International criminal justice: hopes for combating impunity
It is important to distinguish between international criminal tribunals established by the Security Council under its UN Charter Chapter VII powers, which are subsidiary organs of the Security Council, the International Criminal Court created by the Statute signed in Rome on 17 July 1998 and the hybrid jurisdictions set up by agreement between a given State and the United Nations.
International Criminal Tribunals
The International Criminal Tribunal for the former Yugoslavia (ICTY) was set up by Security Council Resolutions 808 of 22 February 1993 and 827 of 25 May 1993 to judge those individuals deemed responsible for serious violations of international humanitarian law on the territory of the former Yugoslavia after 1 January 1991. The Tribunal sits in The Hague. By mid-2009, 161 persons had been charged, 120 cases were closed (guilty, not guilty or dismissed), 41 cases were pending and 2 accused (Ratko Mladic and Goran Hadžic) were still at large. If the fugitives are arrested, the Tribunal is due to complete its mission in 2012.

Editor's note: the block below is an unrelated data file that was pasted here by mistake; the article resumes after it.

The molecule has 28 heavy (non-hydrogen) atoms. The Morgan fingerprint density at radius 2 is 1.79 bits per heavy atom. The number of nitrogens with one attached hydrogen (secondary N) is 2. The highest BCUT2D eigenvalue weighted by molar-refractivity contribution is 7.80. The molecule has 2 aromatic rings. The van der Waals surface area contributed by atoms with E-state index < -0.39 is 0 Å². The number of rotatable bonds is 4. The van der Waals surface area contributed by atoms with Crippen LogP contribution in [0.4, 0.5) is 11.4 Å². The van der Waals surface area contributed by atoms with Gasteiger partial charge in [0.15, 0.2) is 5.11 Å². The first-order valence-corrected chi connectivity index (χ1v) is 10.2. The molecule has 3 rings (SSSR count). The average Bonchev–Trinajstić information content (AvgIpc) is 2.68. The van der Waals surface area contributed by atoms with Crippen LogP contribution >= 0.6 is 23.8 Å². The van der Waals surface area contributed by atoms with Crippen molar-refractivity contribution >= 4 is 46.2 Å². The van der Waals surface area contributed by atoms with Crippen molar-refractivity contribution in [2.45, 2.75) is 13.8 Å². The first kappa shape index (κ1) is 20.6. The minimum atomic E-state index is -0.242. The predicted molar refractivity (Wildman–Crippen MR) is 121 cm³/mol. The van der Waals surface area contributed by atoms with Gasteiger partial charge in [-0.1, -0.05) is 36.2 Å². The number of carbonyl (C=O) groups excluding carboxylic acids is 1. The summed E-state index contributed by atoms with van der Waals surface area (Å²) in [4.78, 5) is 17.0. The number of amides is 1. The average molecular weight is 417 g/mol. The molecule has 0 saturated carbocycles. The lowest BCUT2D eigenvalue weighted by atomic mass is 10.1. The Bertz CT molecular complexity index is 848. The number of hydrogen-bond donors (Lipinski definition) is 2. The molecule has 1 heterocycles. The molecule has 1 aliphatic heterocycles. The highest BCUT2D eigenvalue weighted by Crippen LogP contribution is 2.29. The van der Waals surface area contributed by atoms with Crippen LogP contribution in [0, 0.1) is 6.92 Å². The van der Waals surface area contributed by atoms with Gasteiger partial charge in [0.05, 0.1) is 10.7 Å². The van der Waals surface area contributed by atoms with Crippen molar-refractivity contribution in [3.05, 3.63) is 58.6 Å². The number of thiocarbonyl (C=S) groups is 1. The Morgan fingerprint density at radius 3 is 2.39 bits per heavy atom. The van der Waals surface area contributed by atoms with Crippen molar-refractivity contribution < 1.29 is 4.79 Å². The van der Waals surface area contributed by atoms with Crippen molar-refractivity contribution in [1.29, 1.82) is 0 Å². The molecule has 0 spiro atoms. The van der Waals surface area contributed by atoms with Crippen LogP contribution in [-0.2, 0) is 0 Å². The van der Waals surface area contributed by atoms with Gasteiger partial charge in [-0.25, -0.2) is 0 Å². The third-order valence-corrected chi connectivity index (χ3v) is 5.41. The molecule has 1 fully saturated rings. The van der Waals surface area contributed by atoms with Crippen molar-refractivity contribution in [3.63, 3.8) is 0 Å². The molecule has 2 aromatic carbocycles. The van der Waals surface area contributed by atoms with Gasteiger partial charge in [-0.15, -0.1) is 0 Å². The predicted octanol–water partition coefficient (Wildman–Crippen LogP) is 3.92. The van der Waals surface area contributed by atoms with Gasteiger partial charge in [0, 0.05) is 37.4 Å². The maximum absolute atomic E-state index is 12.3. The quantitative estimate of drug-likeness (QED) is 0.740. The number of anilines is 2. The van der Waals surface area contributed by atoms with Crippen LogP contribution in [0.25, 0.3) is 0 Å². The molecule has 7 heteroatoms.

The International Criminal Tribunal for Rwanda (ICTR) was set up by Security Council Resolution 955 of 8 November 1994. Its mandate is to judge those individuals deemed responsible for acts of genocide and other serious violations of international humanitarian law on the territory of Rwanda, and those Rwandan citizens deemed responsible for such acts and violations on the territory of neighbouring States, between 1 January and 31 December 1994. The Tribunal sits in Arusha, Tanzania. Up to 4 May 2009, 44 accused in 31 different cases had been finally judged. Action against 24 accused in 10 different cases is pending. Seven detained persons remain to be judged. The Prosecutor continues his efforts to arrest the last thirteen fugitives, who include Félicien Kabuga. This Tribunal is also due to complete its mission in 2012.
International Criminal Court
As the prime permanent international criminal jurisdiction, the International Criminal Court was set up by the Rome treaty signed on 17 July 1998, entering into force on 1 July 2002. Under its Statute, its competence is restricted to the most serious crimes affecting the whole of the international community (genocide, crimes against humanity, war crimes committed after July 1st ,2002, and ultimately the crime of aggression, the definition and Court competence conditions of which were agreed on by the first Review Conference of the Rome Statute, held in Kampala from May 31th to June 11th.